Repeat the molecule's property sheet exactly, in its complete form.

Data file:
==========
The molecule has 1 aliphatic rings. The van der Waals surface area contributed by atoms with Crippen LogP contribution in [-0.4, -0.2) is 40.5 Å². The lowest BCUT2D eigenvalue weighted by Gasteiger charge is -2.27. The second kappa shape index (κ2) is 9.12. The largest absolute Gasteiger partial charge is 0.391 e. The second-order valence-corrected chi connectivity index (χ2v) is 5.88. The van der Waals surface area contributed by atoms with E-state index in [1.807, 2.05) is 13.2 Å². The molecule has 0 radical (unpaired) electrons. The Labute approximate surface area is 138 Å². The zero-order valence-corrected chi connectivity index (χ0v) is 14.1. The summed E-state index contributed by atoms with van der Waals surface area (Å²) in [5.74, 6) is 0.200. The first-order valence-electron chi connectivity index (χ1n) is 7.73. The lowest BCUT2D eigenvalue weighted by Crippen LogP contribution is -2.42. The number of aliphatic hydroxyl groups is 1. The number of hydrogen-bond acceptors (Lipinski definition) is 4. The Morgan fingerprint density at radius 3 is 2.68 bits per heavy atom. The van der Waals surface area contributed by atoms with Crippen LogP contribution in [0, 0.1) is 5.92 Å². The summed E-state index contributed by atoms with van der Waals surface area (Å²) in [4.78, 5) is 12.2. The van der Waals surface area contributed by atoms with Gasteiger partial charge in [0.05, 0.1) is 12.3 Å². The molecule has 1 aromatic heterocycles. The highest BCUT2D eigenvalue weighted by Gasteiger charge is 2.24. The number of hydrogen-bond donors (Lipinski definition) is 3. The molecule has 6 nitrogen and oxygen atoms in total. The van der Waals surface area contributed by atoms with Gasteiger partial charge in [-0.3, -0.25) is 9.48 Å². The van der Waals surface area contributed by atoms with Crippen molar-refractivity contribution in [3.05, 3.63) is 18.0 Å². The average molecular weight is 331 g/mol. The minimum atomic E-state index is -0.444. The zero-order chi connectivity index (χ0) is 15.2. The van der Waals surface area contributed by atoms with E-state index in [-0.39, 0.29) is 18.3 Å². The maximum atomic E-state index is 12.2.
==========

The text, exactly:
The molecule has 1 aliphatic rings. The van der Waals surface area contributed by atoms with Crippen LogP contribution in [-0.4, -0.2) is 40.5 Å². The lowest BCUT2D eigenvalue weighted by Gasteiger charge is -2.27. The second kappa shape index (κ2) is 9.12. The largest absolute Gasteiger partial charge is 0.391 e. The second-order valence-corrected chi connectivity index (χ2v) is 5.88. The van der Waals surface area contributed by atoms with E-state index in [1.807, 2.05) is 13.2 Å². The molecule has 0 radical (unpaired) electrons. The Labute approximate surface area is 138 Å². The zero-order valence-corrected chi connectivity index (χ0v) is 14.1. The summed E-state index contributed by atoms with van der Waals surface area (Å²) in [5.74, 6) is 0.200. The first-order valence-electron chi connectivity index (χ1n) is 7.73. The lowest BCUT2D eigenvalue weighted by Crippen LogP contribution is -2.42. The number of aliphatic hydroxyl groups is 1. The number of hydrogen-bond acceptors (Lipinski definition) is 4. The Morgan fingerprint density at radius 3 is 2.68 bits per heavy atom. The van der Waals surface area contributed by atoms with Crippen LogP contribution in [0, 0.1) is 5.92 Å². The summed E-state index contributed by atoms with van der Waals surface area (Å²) in [4.78, 5) is 12.2. The van der Waals surface area contributed by atoms with Gasteiger partial charge in [0.05, 0.1) is 12.3 Å². The molecule has 1 aromatic heterocycles. The highest BCUT2D eigenvalue weighted by Gasteiger charge is 2.24. The number of hydrogen-bond donors (Lipinski definition) is 3. The molecule has 6 nitrogen and oxygen atoms in total. The van der Waals surface area contributed by atoms with Gasteiger partial charge in [-0.3, -0.25) is 9.48 Å². The van der Waals surface area contributed by atoms with Crippen molar-refractivity contribution in [3.05, 3.63) is 18.0 Å². The average molecular weight is 331 g/mol. The minimum atomic E-state index is -0.444. The zero-order chi connectivity index (χ0) is 15.2. The van der Waals surface area contributed by atoms with E-state index in [-0.39, 0.29) is 18.3 Å². The maximum atomic E-state index is 12.2.